Similarly, on July 13, 14, and 20, 1988 various of the defendants met with Mr. Pleban in his St. Louis office. He recorded these conversations as well. Two meetings on July 20 in Mr. Pleban's office were video- and audio-recorded by postal inspectors and other federal agents.

On July 20, 1988, Hardge-Harris attended a meeting with her two clients. After the meeting, she telephoned Pleban and discussed the method of payment of a sum of money in return for her clients' release of potential claims they believed they had against Tarkio College. She denied having full knowledge of the nature of the transaction, as she did throughout her trial. Pleban suggested another meeting at his office the afternoon of July 20, 1988 at which time the money and the release of claims and documentary evidence of the alleged claims would be exchanged. Hardge-Harris and six other individuals, including her clients, attended the meeting. During this meeting, the suspected extortionists handed over documents to the Tarkio representatives and were given checks totalling $293,200.00. At the conclusion of this meeting, at approximately 3:15 p.m., after all the defendants had left Pleban's office and were in the elevator hallway, federal authorities confronted them and arrested them. Postal Inspector Michael Jones initially announced to all the defendants that they were under arrest. At that time defendant Hardge-Harris, unprompted by questioning, said to an agent, "I knew it," and to defendant David McCrary, "I told you so." In Hardge-Harris' handbag was a check from Tarkio College.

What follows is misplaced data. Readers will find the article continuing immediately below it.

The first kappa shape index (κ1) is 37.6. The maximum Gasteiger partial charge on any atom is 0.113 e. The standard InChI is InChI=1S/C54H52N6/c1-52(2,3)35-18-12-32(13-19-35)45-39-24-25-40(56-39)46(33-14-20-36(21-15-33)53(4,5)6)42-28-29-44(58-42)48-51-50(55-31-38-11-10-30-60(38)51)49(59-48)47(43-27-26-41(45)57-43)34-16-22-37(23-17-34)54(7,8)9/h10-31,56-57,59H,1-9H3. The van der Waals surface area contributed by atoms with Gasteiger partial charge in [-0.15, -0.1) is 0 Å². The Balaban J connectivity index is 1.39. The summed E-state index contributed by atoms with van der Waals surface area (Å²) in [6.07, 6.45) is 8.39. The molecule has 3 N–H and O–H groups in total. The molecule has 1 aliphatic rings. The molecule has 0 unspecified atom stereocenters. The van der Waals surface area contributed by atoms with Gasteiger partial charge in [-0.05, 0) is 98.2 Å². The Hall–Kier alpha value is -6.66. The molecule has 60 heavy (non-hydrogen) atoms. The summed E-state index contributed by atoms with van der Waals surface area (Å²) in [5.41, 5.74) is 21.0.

A grand jury returned indictments against Hardge-Harris and her six co-defendants formally charging them with the suspected extortion attempts. The case was tried to a jury which convicted all defendants except Hardge-Harris.[2]


Removal under 28 U.S.C. § 1442 requires "a causal connection between what the [federal] officer has done under asserted official authority and the state prosecution." Maryland v. Soper (No. 1), 270 U.S. 9, 46 S. Ct. 185, 70 L. Ed. 449 (1926). Further, federal officer removal "must be predicated on the allegation of a colorable federal defense." Mesa v. California, 489 U.S. 121, ___, 109 S. Ct. 959, 964, 103 L. Ed. 2d 99 (1989). The Supreme Court has noted that "one of the most important reasons for removal is to have the validity of the defense of official immunity tried in a federal court. The officer need not win his case before he can have it removed." Willingham v. Morgan, 395 U.S. 402, 407, 89 S. Ct. 1813, 1816, 23 L. Ed. 2d 396 (1968). With this reasoning in mind, the Willingham Court approved an argument that "the test for removal should be broader, not narrower, than the test for official immunity." 395 U.S. at 405, 89 S. Ct. at 1815.

The Court finds that defendants have at least asserted a colorable federal immunity defense and accordingly removal under § 1442 is proper. However, because the Court grants defendants' summary judgment motion on other grounds, it does not rule on the validity of defendants' official immunity defense. See Mesa, 489 U.S. at ___, 109 S. Ct. at 964 (jurisdictional question of colorable defense and substantive *772 question of validity of defense are discreet inquiries).


The Missouri courts have held: